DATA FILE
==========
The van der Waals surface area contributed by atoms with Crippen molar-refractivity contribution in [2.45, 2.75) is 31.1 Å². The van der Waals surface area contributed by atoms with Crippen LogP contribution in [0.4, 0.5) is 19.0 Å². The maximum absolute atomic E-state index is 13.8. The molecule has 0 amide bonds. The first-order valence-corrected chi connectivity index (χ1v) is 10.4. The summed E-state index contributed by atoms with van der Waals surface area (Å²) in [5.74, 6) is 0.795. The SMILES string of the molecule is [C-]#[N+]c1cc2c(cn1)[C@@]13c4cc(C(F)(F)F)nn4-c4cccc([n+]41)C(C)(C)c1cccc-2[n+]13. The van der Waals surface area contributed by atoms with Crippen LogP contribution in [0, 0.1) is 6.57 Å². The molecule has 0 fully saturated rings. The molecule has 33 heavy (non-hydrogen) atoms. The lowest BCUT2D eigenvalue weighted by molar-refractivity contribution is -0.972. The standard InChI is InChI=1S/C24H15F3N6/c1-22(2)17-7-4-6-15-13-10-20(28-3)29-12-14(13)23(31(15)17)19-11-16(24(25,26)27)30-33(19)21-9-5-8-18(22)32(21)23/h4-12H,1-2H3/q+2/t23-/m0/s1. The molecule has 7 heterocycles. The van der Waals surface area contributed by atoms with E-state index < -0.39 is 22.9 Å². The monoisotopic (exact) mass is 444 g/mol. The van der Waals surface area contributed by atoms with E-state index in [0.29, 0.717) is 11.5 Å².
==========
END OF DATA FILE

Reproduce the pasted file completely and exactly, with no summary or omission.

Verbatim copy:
The van der Waals surface area contributed by atoms with Crippen molar-refractivity contribution in [2.45, 2.75) is 31.1 Å². The van der Waals surface area contributed by atoms with Crippen LogP contribution in [0.4, 0.5) is 19.0 Å². The maximum absolute atomic E-state index is 13.8. The molecule has 0 amide bonds. The first-order valence-corrected chi connectivity index (χ1v) is 10.4. The summed E-state index contributed by atoms with van der Waals surface area (Å²) in [5.74, 6) is 0.795. The SMILES string of the molecule is [C-]#[N+]c1cc2c(cn1)[C@@]13c4cc(C(F)(F)F)nn4-c4cccc([n+]41)C(C)(C)c1cccc-2[n+]13. The van der Waals surface area contributed by atoms with Crippen LogP contribution in [0, 0.1) is 6.57 Å². The molecule has 0 fully saturated rings. The molecule has 33 heavy (non-hydrogen) atoms. The lowest BCUT2D eigenvalue weighted by molar-refractivity contribution is -0.972. The standard InChI is InChI=1S/C24H15F3N6/c1-22(2)17-7-4-6-15-13-10-20(28-3)29-12-14(13)23(31(15)17)19-11-16(24(25,26)27)30-33(19)21-9-5-8-18(22)32(21)23/h4-12H,1-2H3/q+2/t23-/m0/s1. The molecule has 7 heterocycles. The van der Waals surface area contributed by atoms with E-state index < -0.39 is 22.9 Å². The monoisotopic (exact) mass is 444 g/mol. The van der Waals surface area contributed by atoms with E-state index in [0.29, 0.717) is 11.5 Å².